That's why, for the past three years, the Wild at Heart Wildlife Refuge Centre has played host to an annual Wild About Comedy Night. This year's event unfolded April 14 at the Radisson Hotel.
Linda Munaretto, event organizer, said this is the organization's biggest fundraiser and that ticket sales were up this year.
“Every year it's getting bigger and better,” she said. “We have a good team.”
Attendees enjoyed a three-course meal, followed by silent and live auctions emceed by Dave Lindsay of 105.3 FM EZ Rock. Guests were treated to performances by comedians Larry Smith and Gary Owens of Comedy at Club 54.
Local artists and businesses donated many pieces of art and experiences for the live and silent auctions, such as an underground tour for four at SNOLAB, located 6,800 feet underground, which fetched $700. Money raised will be used for food and supplies to help care for many orphaned, injured or sick wild animals, which isn't cheap, according to the organization. A four-day supply of food for a bird of prey costs $50, while a month's supply of moose-milk replacer costs $100.
Dr. Rod Jouppi, owner of Walden Animal Hospital, was the Wild at Heart Wildlife Refuge Centre's founder 30 years ago. He donated the property so orphaned, injured or sick wild animals could be rehabilitated and successfully released back into the wild.
“Last year, 600 animals were helped at the Centre and the numbers continue to rise,” he said.
Up until a few years ago, the centre was nothing more than a shed with no bathroom. With an idea, a dream and some hard-working volunteers, the centre has become the only facility of its kind in northern Ontario. The building they are currently in is a work in progress, and the goal is to incorporate an education centre, where the public can visit and see wild animals in their natural habitat, through one-way glass, so the integrity of the animal is not lost.
There are big plans for the centre, which will be a “green” building and completely off the grid.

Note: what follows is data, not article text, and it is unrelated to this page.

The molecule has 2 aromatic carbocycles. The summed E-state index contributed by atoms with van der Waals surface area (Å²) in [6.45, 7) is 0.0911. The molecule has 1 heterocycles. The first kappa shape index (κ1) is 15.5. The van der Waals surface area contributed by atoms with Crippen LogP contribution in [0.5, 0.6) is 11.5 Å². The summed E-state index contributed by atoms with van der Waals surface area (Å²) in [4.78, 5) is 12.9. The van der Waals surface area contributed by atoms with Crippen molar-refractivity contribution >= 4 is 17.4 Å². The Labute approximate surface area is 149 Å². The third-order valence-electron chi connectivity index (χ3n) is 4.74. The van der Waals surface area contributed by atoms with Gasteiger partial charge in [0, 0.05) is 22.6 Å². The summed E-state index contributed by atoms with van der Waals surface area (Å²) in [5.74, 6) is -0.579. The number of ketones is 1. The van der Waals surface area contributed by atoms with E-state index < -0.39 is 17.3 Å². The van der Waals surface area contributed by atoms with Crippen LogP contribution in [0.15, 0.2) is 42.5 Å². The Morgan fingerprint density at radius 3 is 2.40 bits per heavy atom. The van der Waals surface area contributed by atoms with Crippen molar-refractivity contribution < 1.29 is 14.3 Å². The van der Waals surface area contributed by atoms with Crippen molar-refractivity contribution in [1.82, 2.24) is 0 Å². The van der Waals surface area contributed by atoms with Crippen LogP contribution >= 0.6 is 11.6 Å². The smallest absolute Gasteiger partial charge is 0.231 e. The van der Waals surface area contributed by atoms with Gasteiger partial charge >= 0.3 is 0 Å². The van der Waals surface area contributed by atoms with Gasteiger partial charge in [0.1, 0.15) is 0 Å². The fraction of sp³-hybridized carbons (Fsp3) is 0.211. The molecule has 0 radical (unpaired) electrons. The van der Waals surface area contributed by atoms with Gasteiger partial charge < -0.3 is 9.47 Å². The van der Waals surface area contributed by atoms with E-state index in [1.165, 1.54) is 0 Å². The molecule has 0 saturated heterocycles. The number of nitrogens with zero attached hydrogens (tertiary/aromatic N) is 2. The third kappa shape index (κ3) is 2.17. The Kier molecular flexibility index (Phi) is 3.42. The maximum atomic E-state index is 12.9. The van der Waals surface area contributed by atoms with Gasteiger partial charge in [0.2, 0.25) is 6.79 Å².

Jouppi explained that nine years ago, the Wild at Heart Refuge Centre became a registered charity. He said it is a grassroots organization and everyone is a volunteer.
There are 50 dedicated volunteers who work at the centre, including six veterinarians who donate their time to perform x-rays, administer medication and perform surgeries to orphaned and injured wild animals who have found themselves under the centre's care, he said.
Jenny Latreille, one such volunteer, said although all volunteers undergo intensive training, not all become involved with direct animal care.
“We get a lot of baby raccoons in the spring, who need to be fed every four hours,” she said, and added baby raccoons go through a lot of formula, which is why fundraising is so important. She said volunteers are also needed for carpentry work, landscaping work and work in the yard.
Brian Morrissette and his wife, Gloria, have volunteered at the centre for approximately eight years. They do it to make the animals more comfortable, Brian said.
Not all animals that seem to be in distress actually need help, Latreille said. In the spring, a lot of concerned citizens are discovering fledgling robins who have fallen out of a tree; however, baby birds found in that situation are best left alone.
“It is in the process of learning to fly and rest assured, mom is nearby as baby robins have to eat a lot,” she said. “If you find an animal and you are unsure if it is injured, call the Wild at Heart Wildlife Refuge Centre for advice.”
Anyone looking to get involved or learn more about Wild at Heart, visit www.wahrefugecentre.org or phone 705-692-4478.
Posted by Arron Pickard